Despite a wildly successful August in Bullseye Trades, September started poorly.
It doesn’t matter that I racked up wins in Caterpillar (CAT) or McDonald’s (MCD) right before that.
Bad trades can throw you off your game if you’re not careful.
Which is why I created these guidelines to get myself back in the zone.
I found them effective, yet broad enough that traders like you can take something away from them.
Before I get into the nitty-gritty, I want to talk about stop losses.
People know they need them, but not how to set them.
And they’re a key component of the first step.
Now, let’s dig into the guidelines.
Assess your stop losses
For newer traders, sticking to your stop losses is one of the most difficult tasks.
And it’s also the most likely culprit for excess losses.
That’s why the first step to curtailing overtrading is analyzing your stop losses.
Determine whether you properly set your stop and adhered to them.
Some traders don’t clearly define their stops before they get into a trade. They pick out a general area.
Quite often, this leads to second-guessing yourself into larger and larger losses.
Picking a specific price makes the decision making easier.Does the price need to be 100% dead on?
It just needs to be in that general area. But it needs to be specific.
The second assessment is whether you adhered to your stop losses.
Setting a specific stop loss is the first step. Stopping out is the second.
And it’s much harder than you might think…I know from experience.
We’re trained by society not to accept failure – to push through and work harder.
That doesn’t work in trading. It leads to larger losses.
If you’re losing money overall and adhering to your stops, then your strategy is bad – plain and simple.
So separate out the pieces to figure out which is the culprit.
Cut back on trading
This is probably the hardest part for most of us. We want to get back in and win back our losses.
Rarely does this work.
Instead, we compound our mistakes and wonder why our account is shrinking.
Sometimes, its best to take several days away from the market.
Especially after a bad beat, when I get too wrapped up in the emotions, I just have to stop.
I’ll intentionally schedule time with my family and friends to keep me away from the markets.
When I do come back, I limit the amount of trades and their size.
Sometimes, I only allow myself three trades per day.
Odd as it sounds, forcing yourself to do this can make you think better.
When you only get 3 trades, you start to skip the sloppier setups and wait for your best entries.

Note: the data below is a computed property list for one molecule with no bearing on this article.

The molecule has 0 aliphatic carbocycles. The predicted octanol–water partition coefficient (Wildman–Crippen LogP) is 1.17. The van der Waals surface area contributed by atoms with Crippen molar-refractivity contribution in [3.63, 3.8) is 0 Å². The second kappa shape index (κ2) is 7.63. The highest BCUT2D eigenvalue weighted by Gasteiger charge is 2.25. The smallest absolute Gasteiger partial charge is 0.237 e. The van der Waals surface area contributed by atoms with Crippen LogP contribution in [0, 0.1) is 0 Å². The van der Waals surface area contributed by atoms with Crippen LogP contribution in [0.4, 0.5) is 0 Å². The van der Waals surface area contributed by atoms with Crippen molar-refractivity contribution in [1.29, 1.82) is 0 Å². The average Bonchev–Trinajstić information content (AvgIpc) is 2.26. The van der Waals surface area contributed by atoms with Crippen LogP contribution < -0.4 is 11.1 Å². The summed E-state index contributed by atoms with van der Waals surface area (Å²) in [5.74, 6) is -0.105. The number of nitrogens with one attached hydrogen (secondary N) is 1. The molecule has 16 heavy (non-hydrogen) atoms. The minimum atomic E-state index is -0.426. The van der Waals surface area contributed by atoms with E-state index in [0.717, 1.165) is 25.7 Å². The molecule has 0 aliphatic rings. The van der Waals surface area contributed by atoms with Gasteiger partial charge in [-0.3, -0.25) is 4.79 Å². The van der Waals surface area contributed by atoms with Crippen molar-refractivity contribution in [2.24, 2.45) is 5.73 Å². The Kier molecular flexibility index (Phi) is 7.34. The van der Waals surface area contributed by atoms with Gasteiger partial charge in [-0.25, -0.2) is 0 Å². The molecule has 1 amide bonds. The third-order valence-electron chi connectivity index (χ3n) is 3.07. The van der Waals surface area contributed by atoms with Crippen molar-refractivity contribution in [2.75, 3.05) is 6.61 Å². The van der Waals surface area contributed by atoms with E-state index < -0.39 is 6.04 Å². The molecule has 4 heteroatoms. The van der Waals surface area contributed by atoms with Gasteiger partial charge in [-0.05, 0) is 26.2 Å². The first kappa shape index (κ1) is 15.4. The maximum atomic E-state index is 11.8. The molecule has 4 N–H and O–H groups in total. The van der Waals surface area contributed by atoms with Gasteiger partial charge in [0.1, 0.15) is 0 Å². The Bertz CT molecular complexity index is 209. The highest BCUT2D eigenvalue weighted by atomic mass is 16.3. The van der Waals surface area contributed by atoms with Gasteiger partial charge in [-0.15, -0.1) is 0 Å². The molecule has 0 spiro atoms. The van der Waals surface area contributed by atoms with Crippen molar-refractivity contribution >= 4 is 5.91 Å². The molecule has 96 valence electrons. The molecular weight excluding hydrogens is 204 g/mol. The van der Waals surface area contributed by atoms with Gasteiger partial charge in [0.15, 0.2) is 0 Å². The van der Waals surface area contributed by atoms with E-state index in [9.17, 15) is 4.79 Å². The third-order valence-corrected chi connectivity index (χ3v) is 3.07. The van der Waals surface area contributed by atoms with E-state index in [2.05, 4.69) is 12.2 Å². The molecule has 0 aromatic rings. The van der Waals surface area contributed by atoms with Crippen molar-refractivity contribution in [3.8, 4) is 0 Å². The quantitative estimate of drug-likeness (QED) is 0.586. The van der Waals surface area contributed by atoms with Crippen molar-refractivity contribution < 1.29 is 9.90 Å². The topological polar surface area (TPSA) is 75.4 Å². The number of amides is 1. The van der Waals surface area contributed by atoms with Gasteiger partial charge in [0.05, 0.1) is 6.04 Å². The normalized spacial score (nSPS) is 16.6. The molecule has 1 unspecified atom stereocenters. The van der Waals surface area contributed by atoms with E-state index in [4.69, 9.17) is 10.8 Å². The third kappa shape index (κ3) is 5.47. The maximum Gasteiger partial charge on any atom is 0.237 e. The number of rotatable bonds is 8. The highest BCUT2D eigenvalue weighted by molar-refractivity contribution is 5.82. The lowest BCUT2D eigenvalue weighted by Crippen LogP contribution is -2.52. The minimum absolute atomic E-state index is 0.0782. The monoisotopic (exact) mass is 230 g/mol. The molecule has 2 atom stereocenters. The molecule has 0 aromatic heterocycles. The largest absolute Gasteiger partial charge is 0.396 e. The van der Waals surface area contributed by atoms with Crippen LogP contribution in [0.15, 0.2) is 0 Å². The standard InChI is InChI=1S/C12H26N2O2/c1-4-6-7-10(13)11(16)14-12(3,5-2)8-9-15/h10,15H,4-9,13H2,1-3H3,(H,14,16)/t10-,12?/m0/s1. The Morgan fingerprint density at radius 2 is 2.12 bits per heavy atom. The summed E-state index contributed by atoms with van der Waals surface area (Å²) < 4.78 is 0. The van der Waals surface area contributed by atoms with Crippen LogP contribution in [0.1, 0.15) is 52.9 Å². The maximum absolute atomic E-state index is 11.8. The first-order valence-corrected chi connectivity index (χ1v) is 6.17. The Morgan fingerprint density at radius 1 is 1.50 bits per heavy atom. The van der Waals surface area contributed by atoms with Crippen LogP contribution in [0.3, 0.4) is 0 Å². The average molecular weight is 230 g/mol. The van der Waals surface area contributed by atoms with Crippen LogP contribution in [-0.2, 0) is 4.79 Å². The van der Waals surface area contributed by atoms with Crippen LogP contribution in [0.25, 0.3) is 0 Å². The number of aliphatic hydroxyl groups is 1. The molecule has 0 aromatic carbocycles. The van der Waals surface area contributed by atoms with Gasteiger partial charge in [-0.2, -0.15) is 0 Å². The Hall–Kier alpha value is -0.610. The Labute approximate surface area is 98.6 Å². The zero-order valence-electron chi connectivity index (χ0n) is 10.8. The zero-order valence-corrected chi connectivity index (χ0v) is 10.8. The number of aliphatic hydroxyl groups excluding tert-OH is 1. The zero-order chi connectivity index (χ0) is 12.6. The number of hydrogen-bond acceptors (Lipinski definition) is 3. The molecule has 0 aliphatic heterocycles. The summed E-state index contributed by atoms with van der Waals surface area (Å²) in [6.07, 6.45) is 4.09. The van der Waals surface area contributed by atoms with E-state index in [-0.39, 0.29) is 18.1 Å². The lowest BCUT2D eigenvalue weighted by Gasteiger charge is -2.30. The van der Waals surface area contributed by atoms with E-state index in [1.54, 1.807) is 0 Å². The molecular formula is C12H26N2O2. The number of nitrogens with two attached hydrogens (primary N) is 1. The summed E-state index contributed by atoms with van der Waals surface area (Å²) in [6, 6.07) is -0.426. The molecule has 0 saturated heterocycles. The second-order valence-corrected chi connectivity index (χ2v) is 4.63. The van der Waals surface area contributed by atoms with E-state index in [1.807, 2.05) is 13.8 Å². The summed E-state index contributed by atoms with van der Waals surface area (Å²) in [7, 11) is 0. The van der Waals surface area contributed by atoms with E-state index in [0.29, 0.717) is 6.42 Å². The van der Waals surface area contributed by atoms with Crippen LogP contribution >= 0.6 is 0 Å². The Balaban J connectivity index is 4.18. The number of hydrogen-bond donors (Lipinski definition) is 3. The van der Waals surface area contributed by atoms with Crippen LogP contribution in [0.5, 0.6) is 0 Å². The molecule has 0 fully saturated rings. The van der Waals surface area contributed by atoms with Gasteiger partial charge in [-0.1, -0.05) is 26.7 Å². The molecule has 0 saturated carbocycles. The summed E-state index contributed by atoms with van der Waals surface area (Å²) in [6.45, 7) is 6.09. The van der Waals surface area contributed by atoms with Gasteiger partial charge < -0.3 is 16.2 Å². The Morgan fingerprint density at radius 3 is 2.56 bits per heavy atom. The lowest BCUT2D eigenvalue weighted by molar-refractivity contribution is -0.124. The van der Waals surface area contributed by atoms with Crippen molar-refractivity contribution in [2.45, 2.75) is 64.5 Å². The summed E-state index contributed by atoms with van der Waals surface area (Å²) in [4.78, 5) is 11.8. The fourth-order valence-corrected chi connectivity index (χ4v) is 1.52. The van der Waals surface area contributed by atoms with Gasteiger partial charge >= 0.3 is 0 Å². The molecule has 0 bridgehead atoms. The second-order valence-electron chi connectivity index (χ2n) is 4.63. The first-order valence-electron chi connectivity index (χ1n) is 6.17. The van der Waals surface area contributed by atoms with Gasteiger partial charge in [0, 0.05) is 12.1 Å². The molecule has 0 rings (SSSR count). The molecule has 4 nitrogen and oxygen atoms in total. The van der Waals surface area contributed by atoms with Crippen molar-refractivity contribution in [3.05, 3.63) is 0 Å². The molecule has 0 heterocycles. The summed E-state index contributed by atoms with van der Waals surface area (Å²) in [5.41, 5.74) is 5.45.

It trains you on patience, frequently rewarding you with better trades.
One great trick is to create a small sub-account with a limited set of funds.
Try to grow that account as opposed to the main account and see how you do.
It can be frustrating, but if you can do well on a small account, chances are the large account will be much easier.
All of these aim to refocus you on what works and keep you out of the trades that don’t.
Humans learn through reinforcement.
So it makes sense to shrink your trading down to what you would be most successful at.
Keep your trades simple
The more complicated we make trading, the harder it becomes.
Most of my setups involve only a couple of indicators.
Rather than try and hit a home run, I’m looking for singles.
I want to create a consistent stream of wins, even if that means forgoing some potential profits.
One of my favorite ways to do that is with a moving average crossover on the hourly chart.
I look for the 13-period moving average to cross the 30-period moving average when the two haven’t touched in a while.
This gives me a fairly reliable trend change signal for my trading.
You can see it in action here with the chart of Tesla.
TSLA Hourly Chart
While the rest of tech was on fire, Tesla finally started to show some weakness. That gave me a defined trade setup that I could use for a bearish play.
Create a trading plan
Each week I deliver a full trading plan to my Bullseye members with my best trade idea.
Thing is – the idea itself doesn’t do much if you don’t know HOW to use it.
That’s why I lay out why I like the trade, what my setup is, which contracts I chose…everything a good trading plan needs.
See how your plans stack up to mine.